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February 2, 1979

The Clinical Recognition of Botulism

Author Affiliations

University of Illinois at the Medical Center Chicago

JAMA. 1979;241(5):503-504. doi:10.1001/jama.1979.03290310043016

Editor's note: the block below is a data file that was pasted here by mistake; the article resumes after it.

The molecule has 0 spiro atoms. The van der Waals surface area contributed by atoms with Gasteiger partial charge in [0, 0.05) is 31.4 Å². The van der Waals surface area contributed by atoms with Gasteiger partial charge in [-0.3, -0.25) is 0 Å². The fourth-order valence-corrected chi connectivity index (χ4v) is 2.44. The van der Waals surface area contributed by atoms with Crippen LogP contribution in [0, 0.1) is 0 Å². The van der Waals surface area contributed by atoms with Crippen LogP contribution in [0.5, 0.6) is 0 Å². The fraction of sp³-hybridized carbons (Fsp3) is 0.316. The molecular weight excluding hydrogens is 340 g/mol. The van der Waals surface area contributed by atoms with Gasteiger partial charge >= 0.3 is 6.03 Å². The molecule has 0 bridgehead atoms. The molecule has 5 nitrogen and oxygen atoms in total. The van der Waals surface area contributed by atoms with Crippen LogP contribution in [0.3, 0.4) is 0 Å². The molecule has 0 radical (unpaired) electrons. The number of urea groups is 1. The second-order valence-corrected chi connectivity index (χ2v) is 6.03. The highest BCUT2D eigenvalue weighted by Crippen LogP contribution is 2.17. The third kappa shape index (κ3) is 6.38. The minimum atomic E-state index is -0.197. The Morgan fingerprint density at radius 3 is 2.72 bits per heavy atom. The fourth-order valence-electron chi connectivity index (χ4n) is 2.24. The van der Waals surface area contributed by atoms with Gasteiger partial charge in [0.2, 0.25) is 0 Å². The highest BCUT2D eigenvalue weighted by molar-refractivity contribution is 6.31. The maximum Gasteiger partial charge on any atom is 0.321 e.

In this issue of The Journal (p 475), Terranova and colleagues describe the ocular and neurologic findings in a group of 59 persons involved in a common-source outbreak of type B botulism. This is the largest outbreak of botulism yet reported in the United States, and it afforded an opportunity for the prospective and systematic observation of the evolving signs and symptoms of the disease. In this outbreak all affected persons noted a dry mouth, and 51 (86%) had difficulty focusing to a near point or had diplopia before they visited a physician. Bilateral abducens nerve palsy developed in nearly all persons. Signs of bilateral severe third cranial nerve palsy were of prognostic importance. Among 11 persons in whom all three signs of third nerve palsy-medial rectus palsy, ptosis, and sluggishly reacting pupils developed, eight subsequently had respiratory insufficiency. Noteworthy respiratory insufficiency subsequently developed in only one patient without all